What's In Blue

Posted Fri 21 Nov 2014

Semi-Annual briefing on the Work of the 1540 Committee

On Monday afternoon (24 November), the Council is scheduled to hear the semi-annual briefing by the chair of the 1540 Committee, Ambassador Oh Joon (Republic of Korea). This would normally have been done as part of a joint briefing with the chairs of the Council’s two other counter-terrorism-related committees, namely the 1267/1989 Al-Qaida Sanctions Committee and the 1373 Counter-Terrorism Committee, but since they participated in the Council’s 19 November counter-terrorism open debate, only Oh will be speaking on Monday.

The briefing will be Oh’s last as chair of the Committee as the Republic of Korea’s (ROK) term as an elected member will be ending on 31 December. Non-proliferation issues have been among the ROK’s priorities while on the Council, and Oh has been an active Committee chair. The fact that this year marks the 10th anniversary of the adoption of resolution 1540 has also generated some additional interest among the wider UN membership. During its Council presidency in May, the ROK organised an open debate chaired by its foreign minister, Yun Byung-se, to commemorate this anniversary (S/PV.7169), during which more than 60 member states spoke. The debate was followed by the adoption of an ROK-drafted presidential statement (S/PRST/2014/7) that reaffirmed the main provisions of resolution 1540 and called on states to step up their efforts to implement their obligations and to keep the 1540 Committee regularly informed, while also emphasising the importance of achieving universal reporting. It furthermore stressed the need for assistance and capacity-building to support implementation and reiterated the importance of cooperation and coordination between the Committee and relevant organisations.

In his statement on Monday, Oh can be expected to review the main activities of the Committee and progress towards full implementation of resolution 1540 since he last briefed the Council on 28 May (S/PV.7184). (The Committee held three formal meetings during this period: on 9 June, 4 August and 3 November.) In particular, his remarks may focus on some of the key priorities that he has outlined previously in his capacity as chair, including efforts to achieve universal reporting by all members states on implementation of the resolution, improving the Committee’s assistance mechanism (matching assistance requests and offers); enhancing coordination and cooperation with other relevant committees and organisations; reviewing all revised national matrices (which function as the primary tool for the committee to organise information about implementation by each member state); compiling effective practices; and expanding the network of 1540 points of contact. In this context, Oh is likely to note that the Committee has received one additional national implementation report since his last briefing (from Malawi on 3 September) so that the number of non-reporting states now is down to 20. He may also be able to provide an update with regard to the compilation of best practices that the Committee has been working on with the assistance of the Group of Experts as a guidance tool for member states.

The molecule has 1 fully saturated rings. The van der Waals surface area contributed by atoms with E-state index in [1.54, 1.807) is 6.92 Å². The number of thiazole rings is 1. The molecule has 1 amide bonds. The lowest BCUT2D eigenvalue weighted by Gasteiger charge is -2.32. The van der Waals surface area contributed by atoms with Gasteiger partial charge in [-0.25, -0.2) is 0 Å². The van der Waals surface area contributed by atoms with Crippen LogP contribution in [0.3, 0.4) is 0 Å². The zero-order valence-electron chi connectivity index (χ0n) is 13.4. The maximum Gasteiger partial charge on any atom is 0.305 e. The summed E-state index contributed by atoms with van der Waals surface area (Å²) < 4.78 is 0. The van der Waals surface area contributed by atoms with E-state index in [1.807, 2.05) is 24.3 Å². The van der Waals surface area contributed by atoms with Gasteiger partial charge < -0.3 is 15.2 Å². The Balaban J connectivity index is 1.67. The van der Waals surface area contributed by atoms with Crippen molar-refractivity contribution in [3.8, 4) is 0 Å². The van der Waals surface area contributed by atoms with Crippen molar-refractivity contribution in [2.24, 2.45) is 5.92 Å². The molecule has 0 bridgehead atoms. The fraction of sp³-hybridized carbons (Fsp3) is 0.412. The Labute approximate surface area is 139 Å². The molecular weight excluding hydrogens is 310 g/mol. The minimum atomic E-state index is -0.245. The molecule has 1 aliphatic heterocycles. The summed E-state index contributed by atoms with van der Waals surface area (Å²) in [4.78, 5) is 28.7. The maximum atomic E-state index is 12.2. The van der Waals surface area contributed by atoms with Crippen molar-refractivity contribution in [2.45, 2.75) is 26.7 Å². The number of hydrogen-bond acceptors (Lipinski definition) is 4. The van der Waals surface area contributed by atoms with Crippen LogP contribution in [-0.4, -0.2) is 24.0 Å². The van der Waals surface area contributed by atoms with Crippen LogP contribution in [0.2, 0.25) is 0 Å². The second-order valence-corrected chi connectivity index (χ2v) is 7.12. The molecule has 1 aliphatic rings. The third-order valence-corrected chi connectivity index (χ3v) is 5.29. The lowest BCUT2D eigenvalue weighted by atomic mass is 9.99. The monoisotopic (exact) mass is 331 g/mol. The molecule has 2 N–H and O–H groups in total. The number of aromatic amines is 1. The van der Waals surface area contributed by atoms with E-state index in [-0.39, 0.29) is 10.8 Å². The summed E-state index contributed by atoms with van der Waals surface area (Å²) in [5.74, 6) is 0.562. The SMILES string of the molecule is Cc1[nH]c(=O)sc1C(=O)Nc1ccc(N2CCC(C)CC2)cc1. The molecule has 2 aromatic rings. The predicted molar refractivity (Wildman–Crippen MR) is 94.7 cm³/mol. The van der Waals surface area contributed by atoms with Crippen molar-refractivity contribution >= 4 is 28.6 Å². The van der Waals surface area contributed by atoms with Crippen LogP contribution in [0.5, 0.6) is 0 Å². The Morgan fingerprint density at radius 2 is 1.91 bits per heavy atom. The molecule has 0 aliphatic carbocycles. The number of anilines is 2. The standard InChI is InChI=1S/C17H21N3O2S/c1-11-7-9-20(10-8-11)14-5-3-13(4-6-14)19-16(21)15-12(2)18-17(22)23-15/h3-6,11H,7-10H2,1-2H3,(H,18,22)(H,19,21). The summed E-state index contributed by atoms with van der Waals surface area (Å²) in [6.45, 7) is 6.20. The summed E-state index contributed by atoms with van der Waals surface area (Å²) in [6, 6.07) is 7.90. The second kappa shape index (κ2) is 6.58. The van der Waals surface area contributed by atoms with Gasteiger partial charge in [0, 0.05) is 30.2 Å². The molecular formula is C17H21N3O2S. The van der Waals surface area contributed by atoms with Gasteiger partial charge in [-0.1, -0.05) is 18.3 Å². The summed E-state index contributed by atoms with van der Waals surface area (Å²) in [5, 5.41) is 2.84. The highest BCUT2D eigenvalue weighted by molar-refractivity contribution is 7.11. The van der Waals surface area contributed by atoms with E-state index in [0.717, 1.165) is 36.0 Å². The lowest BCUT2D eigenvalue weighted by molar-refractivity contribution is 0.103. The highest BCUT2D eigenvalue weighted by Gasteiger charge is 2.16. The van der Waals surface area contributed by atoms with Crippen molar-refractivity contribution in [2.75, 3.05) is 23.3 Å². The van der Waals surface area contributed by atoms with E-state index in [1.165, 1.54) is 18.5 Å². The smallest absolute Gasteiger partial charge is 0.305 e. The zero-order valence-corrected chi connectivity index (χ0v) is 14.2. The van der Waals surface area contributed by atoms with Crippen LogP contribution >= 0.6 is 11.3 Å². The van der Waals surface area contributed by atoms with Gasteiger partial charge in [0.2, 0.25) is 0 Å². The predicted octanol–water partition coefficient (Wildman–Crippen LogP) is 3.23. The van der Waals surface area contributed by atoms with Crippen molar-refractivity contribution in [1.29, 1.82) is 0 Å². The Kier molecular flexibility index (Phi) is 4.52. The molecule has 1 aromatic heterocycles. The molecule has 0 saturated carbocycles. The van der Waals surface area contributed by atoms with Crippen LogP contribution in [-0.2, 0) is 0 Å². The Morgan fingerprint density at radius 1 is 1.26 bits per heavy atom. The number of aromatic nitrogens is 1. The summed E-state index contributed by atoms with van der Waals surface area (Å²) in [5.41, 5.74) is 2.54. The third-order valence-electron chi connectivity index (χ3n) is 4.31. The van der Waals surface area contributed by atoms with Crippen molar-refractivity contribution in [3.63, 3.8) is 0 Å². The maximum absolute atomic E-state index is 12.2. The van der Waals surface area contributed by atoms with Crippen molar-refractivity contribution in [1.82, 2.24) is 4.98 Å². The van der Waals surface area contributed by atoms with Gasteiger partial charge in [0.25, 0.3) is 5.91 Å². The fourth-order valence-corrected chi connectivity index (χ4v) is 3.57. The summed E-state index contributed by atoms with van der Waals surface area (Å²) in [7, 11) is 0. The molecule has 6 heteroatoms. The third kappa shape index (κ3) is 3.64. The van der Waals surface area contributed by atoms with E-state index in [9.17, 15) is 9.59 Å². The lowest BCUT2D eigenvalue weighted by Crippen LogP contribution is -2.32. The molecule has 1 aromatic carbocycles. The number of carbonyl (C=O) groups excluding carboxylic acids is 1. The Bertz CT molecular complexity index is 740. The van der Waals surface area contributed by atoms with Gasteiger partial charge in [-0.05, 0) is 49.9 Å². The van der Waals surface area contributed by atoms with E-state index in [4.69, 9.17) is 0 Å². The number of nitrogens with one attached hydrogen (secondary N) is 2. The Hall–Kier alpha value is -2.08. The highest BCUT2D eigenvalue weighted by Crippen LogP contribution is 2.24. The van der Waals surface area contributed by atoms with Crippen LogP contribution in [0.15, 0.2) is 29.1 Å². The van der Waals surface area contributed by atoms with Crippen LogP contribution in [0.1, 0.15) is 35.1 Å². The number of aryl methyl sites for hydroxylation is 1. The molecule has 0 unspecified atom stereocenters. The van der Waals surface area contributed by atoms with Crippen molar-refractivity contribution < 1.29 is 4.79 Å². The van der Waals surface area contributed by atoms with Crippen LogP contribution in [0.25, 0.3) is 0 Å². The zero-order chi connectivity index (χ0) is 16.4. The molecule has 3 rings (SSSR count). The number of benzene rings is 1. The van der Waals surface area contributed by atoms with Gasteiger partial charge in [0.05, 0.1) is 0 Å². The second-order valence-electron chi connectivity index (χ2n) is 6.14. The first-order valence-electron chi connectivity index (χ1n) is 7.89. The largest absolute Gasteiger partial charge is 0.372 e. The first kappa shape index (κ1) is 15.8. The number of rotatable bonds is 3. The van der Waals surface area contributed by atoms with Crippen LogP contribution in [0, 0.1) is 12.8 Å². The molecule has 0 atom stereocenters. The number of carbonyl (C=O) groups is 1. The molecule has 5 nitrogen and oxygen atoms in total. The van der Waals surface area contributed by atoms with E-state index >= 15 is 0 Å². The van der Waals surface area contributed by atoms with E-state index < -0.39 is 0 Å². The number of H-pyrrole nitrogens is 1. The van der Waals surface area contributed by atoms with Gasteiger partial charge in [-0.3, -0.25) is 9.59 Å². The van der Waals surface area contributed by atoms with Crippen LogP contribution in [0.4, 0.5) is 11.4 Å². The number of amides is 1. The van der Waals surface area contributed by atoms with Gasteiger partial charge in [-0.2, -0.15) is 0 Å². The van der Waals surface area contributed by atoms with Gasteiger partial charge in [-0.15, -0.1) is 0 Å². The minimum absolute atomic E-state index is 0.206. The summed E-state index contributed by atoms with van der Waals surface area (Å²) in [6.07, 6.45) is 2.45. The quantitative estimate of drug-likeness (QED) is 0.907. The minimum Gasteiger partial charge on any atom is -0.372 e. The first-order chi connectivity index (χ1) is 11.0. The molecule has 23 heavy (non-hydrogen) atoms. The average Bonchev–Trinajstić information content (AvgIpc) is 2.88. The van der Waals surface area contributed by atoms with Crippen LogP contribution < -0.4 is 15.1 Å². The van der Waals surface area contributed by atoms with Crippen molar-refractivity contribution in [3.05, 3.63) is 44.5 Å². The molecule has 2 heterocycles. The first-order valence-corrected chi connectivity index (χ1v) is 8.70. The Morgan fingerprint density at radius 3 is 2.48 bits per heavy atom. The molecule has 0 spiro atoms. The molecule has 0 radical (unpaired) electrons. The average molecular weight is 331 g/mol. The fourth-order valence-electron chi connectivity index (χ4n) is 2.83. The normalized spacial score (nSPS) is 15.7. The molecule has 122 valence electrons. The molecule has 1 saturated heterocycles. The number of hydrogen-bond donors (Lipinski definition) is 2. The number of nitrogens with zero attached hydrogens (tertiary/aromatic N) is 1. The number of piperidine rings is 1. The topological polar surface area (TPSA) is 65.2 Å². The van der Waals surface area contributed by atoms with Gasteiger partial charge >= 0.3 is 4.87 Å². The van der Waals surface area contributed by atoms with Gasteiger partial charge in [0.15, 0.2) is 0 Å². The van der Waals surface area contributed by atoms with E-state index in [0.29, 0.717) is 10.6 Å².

In addition, Oh can be expected to talk about some of the many outreach activities conducted by the Committee and its Group of Experts to promote implementation as a key mandated task. Most recently, from 23-24 October, the Committee visited China, at its invitation, to discuss implementation of resolution 1540, and from 5 -7 November the Committee visited the UK where members also participated in a Chatham House seminar, “UNSCR 1540 Ten Years On: Preventing Non-State Actors from Acquiring WMD”, marking the tenth anniversary of the adoption of the resolution. Oh is also likely to mention that he participated in a 27-28 October regional workshop organised by the ROK in cooperation with the UN Office for Disarmament Affairs to promote full implementation of the resolution.

Oh may also wish to highlight some of the key areas of the Committee’s work that will require his successor’s attention. (At press time, it was still unclear who the incoming chair would be.) One clear priority for the next two years will be the comprehensive review of the implementation of the resolution, as called for by the Council in resolution 1977, which is due by the end of 2016. This was also referred to in the 7 May presidential statement, which called on the Committee to consider developing a strategy towards full implementation of the resolution and incorporating it in the review. An immediate priority is the adoption of the Committee’s next programme of work, which is due early next year and will include a plan for how the review will be conducted. (The current programme covers the period 1 June 2014 through 31 January 2015 [S/2014/369]. It has traditionally been drafted by the UK.)

Council members are expected to take the floor following Oh’s briefing. Statements are likely to reflect that members are generally very supportive of the objectives of resolution 1540 and the work of the Committee although there are some differences in main priorities. The UK will possibly highlight that it recently submitted to the Council, jointly with Canada, a legislative guide for the national implementation of resolution 1540 which had been developed by the non-governmental organisation Verification Research, Training and Information Centre with financial support from the two governments. According to the 20 October letter (S/2014/761), the guide corresponds to a request in resolution 1977 (which extended the mandate of the 1540 Committee for ten years until 25 April 2021) that the Committee prepare a technical reference guide to be used by states on a voluntary basis in implementing resolution 1540.

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